is locking your money up in a frozen asset you cannot even use for its
intended purpose.

--


Brian - Windows 10 Pro, 64-Bit, Version 2004, Build 19041

Always remember that computers are just glorified light bulbs - they rarely
fail in continuous use and usually go pop when turned off and on.

~ Technician with the username Computer Bloke, on Technibble.com


Re: 5g and me

Monte Single
 

Gene,

Your sstatements about computer useage and hardware may all be correct.
That fact is that another 500 or 1000 dollars to a fairly large per centage of the population, doesn't matter. Tey feel that spending more money will serve them better.

-----Original Message-----
From: main@TechTalk.groups.io <main@TechTalk.groups.io> On Behalf Of Gene
Sent: October 15, 2020 5:07 AM
To: main@TechTalk.groups.io
Subject: Re: [TechTalk] 5g and me

I've seen others, and I believe you, too, make the future proof argument for buying a more powerful computer than the person's anticipated needs because it will be useful longer because you never know when your needs will change.
I've always thought such arguments were not good ones. For one thing, a lot of people will continue to use computers in about the same ways as now and if they do use them in more demanding ways, those will not likely tax the computer if they buy a computer that isn't just barely powerful enough to do what they want.

Also, technology continues to become more powerful and cost less. So, in five years, the projected reliable life of a computer, you will be able to buy one to meet your needs then for less money than you are paying now. In addition, though it’s a gamble, many computers last more than five years, many significantly more. Every dollar you overspend to be future proofed that you didn't need because your needs didn't change and all the extra power of your computer remains unused is increasingly wasted, the longer your computer lasts.

It makes much more sense to buy a computer that is powerful enough to meet your current needs well if you don't anticipate major changes in how you will use your computer and are reasonably confident that you won't do things in future that will exceed the ability of the computer.

Spending one-thousand dollars to future proof a machine, just in case, maybe you use your machine much differently in the future, when you could spend five hundred dollars today and three hundred dollars in fived or seven or eight years for another machine that you would probably use in similar ways as you do now or not much, is a bad idea.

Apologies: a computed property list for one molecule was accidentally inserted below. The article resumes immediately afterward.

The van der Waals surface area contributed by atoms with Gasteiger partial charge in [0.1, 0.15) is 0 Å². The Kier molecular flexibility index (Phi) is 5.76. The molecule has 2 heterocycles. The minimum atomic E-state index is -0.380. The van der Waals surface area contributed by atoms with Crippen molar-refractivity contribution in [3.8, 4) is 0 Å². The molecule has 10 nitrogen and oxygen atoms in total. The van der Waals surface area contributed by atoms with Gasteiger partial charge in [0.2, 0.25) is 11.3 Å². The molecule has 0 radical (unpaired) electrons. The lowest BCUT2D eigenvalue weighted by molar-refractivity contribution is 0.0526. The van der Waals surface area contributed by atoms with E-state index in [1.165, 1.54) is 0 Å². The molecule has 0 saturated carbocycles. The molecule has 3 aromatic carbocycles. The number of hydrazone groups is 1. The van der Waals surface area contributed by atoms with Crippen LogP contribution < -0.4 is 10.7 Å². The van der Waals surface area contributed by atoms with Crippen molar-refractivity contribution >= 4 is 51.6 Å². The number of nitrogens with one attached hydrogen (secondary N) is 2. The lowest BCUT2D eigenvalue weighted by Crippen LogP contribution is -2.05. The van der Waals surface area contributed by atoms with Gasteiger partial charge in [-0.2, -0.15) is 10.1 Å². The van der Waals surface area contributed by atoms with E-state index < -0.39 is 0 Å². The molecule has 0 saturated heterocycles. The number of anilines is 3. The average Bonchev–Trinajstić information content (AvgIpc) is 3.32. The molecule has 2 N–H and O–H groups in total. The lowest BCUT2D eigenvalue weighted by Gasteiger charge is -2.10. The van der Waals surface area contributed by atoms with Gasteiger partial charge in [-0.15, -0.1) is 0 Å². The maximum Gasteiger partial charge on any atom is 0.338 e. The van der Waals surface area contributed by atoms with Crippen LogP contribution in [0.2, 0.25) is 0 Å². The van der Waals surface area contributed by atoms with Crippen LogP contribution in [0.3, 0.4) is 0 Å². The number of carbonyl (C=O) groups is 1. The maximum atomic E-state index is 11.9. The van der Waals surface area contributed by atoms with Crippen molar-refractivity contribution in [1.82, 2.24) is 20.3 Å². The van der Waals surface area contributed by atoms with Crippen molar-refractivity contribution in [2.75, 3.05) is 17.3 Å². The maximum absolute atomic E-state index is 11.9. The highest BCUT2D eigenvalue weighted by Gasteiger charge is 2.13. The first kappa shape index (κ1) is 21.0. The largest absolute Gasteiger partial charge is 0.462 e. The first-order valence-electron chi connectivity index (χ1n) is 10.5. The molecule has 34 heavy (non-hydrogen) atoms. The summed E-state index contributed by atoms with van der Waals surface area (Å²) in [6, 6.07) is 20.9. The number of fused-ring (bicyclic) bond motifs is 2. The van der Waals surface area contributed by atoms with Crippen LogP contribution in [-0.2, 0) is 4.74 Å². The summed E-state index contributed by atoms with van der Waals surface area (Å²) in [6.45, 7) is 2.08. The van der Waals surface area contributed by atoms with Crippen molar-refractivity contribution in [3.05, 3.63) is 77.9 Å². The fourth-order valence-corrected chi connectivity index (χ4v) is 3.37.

Gene
-----Original Message-----
From: enes sarıbaş
Sent: Wednesday, October 14, 2020 9:27 PM
To: main@TechTalk.groups.io
Subject: Re: [TechTalk] 5g and me



Hi Brian,

Just for clerification, I have confirmed 5g signals do exist in my area for
my network. Even without the massive bandwidth, the lower latency itself
will probably result in better quality improvements. Also, all versions of
the IPhone by default include 5g.


On 10/14/2020 9:18 PM, Brian Vogel wrote:
On Wed, Oct 14, 2020 at 10:11 PM, enes sarıbaş wrote:
One reason, future proofing, I want to get the highest end version of the
IPhone 12, though 5g isn't very wiedespread now, it will be in three years
or so.-
I am at a loss as to how doing this, now, squares with your own earlier
assertion, "I think 5g is more significant for fixed wireless than
smartphones."

Going to a 5G device now, when it is obscenely expensive, and where the
ability to exploit 5G is limited to a very few locations, seems to me to be
a supreme waste.

And 3 years is an eternity in the world of technology, and smartphones in
particular, and what's Apple's flagship now, will be mid-range in 3 years,
and much cheaper.

Going to a 5G smartphone now, unless you live in a major metropolitan area,
is locking your money up in a frozen asset you cannot even use for its
intended purpose.

--


Brian - Windows 10 Pro, 64-Bit, Version 2004, Build 19041

Always remember that computers are just glorified light bulbs - they rarely
fail in continuous use and usually go pop when turned off and on.

~ Technician with the username Computer Bloke, on Technibble.com